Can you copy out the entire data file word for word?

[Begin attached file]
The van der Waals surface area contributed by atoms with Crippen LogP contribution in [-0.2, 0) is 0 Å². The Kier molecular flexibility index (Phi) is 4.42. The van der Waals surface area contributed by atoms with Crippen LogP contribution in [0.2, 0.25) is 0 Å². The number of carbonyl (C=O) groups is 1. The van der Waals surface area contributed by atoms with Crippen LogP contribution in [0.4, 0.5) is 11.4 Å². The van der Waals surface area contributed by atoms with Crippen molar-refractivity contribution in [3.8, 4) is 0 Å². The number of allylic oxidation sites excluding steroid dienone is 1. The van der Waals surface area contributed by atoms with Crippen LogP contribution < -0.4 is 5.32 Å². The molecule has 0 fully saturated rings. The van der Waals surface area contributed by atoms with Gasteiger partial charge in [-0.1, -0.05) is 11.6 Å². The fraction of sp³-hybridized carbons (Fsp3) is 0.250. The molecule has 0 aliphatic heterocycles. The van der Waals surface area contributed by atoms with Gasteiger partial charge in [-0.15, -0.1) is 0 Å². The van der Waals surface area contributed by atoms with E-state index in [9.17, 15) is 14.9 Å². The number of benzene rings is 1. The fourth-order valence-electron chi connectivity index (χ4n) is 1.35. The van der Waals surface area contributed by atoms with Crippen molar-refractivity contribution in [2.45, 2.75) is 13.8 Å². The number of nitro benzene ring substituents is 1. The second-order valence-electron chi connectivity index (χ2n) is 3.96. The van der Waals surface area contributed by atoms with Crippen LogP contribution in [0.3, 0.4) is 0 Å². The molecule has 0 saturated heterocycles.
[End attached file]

The van der Waals surface area contributed by atoms with Crippen LogP contribution in [-0.2, 0) is 0 Å². The Kier molecular flexibility index (Phi) is 4.42. The van der Waals surface area contributed by atoms with Crippen LogP contribution in [0.2, 0.25) is 0 Å². The number of carbonyl (C=O) groups is 1. The van der Waals surface area contributed by atoms with Crippen LogP contribution in [0.4, 0.5) is 11.4 Å². The van der Waals surface area contributed by atoms with Crippen molar-refractivity contribution in [3.8, 4) is 0 Å². The number of allylic oxidation sites excluding steroid dienone is 1. The van der Waals surface area contributed by atoms with Crippen LogP contribution < -0.4 is 5.32 Å². The molecule has 0 fully saturated rings. The van der Waals surface area contributed by atoms with Gasteiger partial charge in [-0.1, -0.05) is 11.6 Å². The fraction of sp³-hybridized carbons (Fsp3) is 0.250. The molecule has 0 aliphatic heterocycles. The van der Waals surface area contributed by atoms with Gasteiger partial charge in [-0.15, -0.1) is 0 Å². The van der Waals surface area contributed by atoms with E-state index in [9.17, 15) is 14.9 Å². The number of benzene rings is 1. The fourth-order valence-electron chi connectivity index (χ4n) is 1.35. The van der Waals surface area contributed by atoms with Crippen molar-refractivity contribution in [2.45, 2.75) is 13.8 Å². The number of nitro benzene ring substituents is 1. The second-order valence-electron chi connectivity index (χ2n) is 3.96. The van der Waals surface area contributed by atoms with Crippen LogP contribution in [0.3, 0.4) is 0 Å². The molecule has 0 saturated heterocycles.